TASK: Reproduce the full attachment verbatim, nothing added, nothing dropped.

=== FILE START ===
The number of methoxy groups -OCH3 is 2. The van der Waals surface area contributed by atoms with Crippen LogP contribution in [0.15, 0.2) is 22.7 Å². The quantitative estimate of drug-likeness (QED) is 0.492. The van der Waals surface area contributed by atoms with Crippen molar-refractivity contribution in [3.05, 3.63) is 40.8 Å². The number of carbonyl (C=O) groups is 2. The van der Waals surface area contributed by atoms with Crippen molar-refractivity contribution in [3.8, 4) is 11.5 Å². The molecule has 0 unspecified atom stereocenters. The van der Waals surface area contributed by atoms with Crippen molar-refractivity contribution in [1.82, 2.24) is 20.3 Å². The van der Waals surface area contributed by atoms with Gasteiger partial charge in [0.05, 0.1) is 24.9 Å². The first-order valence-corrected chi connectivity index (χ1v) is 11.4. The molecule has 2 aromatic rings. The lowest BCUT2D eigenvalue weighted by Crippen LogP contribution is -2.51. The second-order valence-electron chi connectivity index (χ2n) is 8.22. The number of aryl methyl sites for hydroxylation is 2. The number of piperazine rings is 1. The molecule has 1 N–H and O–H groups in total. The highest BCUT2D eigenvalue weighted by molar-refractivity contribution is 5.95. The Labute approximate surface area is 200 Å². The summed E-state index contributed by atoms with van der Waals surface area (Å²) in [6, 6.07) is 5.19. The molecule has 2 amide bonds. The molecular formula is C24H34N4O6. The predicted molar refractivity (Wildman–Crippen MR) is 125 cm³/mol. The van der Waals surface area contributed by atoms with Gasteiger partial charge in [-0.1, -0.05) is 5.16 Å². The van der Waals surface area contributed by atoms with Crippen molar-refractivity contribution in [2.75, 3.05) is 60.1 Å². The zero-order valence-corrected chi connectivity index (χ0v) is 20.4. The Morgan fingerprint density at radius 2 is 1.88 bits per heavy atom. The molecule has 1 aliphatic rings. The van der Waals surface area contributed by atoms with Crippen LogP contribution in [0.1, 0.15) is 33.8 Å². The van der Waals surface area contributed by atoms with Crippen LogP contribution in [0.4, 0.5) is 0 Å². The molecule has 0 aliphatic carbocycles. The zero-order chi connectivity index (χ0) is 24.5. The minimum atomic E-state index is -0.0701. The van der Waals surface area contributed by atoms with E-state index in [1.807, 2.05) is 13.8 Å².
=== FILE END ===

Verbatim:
The number of methoxy groups -OCH3 is 2. The van der Waals surface area contributed by atoms with Crippen LogP contribution in [0.15, 0.2) is 22.7 Å². The quantitative estimate of drug-likeness (QED) is 0.492. The van der Waals surface area contributed by atoms with Crippen molar-refractivity contribution in [3.05, 3.63) is 40.8 Å². The number of carbonyl (C=O) groups is 2. The van der Waals surface area contributed by atoms with Crippen molar-refractivity contribution in [3.8, 4) is 11.5 Å². The molecule has 0 unspecified atom stereocenters. The van der Waals surface area contributed by atoms with Crippen molar-refractivity contribution in [1.82, 2.24) is 20.3 Å². The van der Waals surface area contributed by atoms with Gasteiger partial charge in [0.05, 0.1) is 24.9 Å². The first-order valence-corrected chi connectivity index (χ1v) is 11.4. The molecule has 2 aromatic rings. The lowest BCUT2D eigenvalue weighted by Crippen LogP contribution is -2.51. The second-order valence-electron chi connectivity index (χ2n) is 8.22. The number of aryl methyl sites for hydroxylation is 2. The number of piperazine rings is 1. The molecule has 1 N–H and O–H groups in total. The highest BCUT2D eigenvalue weighted by molar-refractivity contribution is 5.95. The Labute approximate surface area is 200 Å². The summed E-state index contributed by atoms with van der Waals surface area (Å²) in [6, 6.07) is 5.19. The molecule has 2 amide bonds. The molecular formula is C24H34N4O6. The predicted molar refractivity (Wildman–Crippen MR) is 125 cm³/mol. The van der Waals surface area contributed by atoms with Gasteiger partial charge in [-0.1, -0.05) is 5.16 Å². The van der Waals surface area contributed by atoms with Crippen molar-refractivity contribution in [2.75, 3.05) is 60.1 Å². The zero-order valence-corrected chi connectivity index (χ0v) is 20.4. The Morgan fingerprint density at radius 2 is 1.88 bits per heavy atom. The molecule has 1 aliphatic rings. The van der Waals surface area contributed by atoms with Crippen LogP contribution in [0.1, 0.15) is 33.8 Å². The van der Waals surface area contributed by atoms with Crippen LogP contribution in [0.4, 0.5) is 0 Å². The molecule has 0 aliphatic carbocycles. The zero-order chi connectivity index (χ0) is 24.5. The minimum atomic E-state index is -0.0701. The van der Waals surface area contributed by atoms with E-state index in [1.807, 2.05) is 13.8 Å².